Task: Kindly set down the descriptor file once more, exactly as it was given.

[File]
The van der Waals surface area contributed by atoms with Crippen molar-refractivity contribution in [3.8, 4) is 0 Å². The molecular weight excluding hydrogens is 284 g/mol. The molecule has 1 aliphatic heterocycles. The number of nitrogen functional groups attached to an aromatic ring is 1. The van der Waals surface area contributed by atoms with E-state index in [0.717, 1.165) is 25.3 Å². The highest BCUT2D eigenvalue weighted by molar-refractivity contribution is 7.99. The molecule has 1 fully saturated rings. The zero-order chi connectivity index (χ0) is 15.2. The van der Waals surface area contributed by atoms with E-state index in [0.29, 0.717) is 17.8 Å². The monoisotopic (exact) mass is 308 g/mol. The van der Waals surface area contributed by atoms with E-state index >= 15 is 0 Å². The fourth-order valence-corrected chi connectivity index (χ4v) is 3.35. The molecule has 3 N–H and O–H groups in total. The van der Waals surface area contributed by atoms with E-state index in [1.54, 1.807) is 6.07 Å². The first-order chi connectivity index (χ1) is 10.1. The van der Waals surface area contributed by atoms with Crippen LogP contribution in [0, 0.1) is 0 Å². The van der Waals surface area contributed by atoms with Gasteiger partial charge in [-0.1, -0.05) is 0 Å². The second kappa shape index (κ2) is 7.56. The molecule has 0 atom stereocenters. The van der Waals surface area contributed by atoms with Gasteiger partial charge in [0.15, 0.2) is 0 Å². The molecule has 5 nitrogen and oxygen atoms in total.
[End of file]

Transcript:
The van der Waals surface area contributed by atoms with Crippen molar-refractivity contribution in [3.8, 4) is 0 Å². The molecular weight excluding hydrogens is 284 g/mol. The molecule has 1 aliphatic heterocycles. The number of nitrogen functional groups attached to an aromatic ring is 1. The van der Waals surface area contributed by atoms with E-state index in [0.717, 1.165) is 25.3 Å². The highest BCUT2D eigenvalue weighted by molar-refractivity contribution is 7.99. The molecule has 1 fully saturated rings. The zero-order chi connectivity index (χ0) is 15.2. The van der Waals surface area contributed by atoms with E-state index in [0.29, 0.717) is 17.8 Å². The monoisotopic (exact) mass is 308 g/mol. The van der Waals surface area contributed by atoms with E-state index >= 15 is 0 Å². The fourth-order valence-corrected chi connectivity index (χ4v) is 3.35. The molecule has 3 N–H and O–H groups in total. The van der Waals surface area contributed by atoms with E-state index in [1.54, 1.807) is 6.07 Å². The first-order chi connectivity index (χ1) is 10.1. The van der Waals surface area contributed by atoms with Crippen LogP contribution in [0, 0.1) is 0 Å². The van der Waals surface area contributed by atoms with Gasteiger partial charge in [-0.1, -0.05) is 0 Å². The second kappa shape index (κ2) is 7.56. The molecule has 0 atom stereocenters. The van der Waals surface area contributed by atoms with Gasteiger partial charge in [0.15, 0.2) is 0 Å². The molecule has 5 nitrogen and oxygen atoms in total.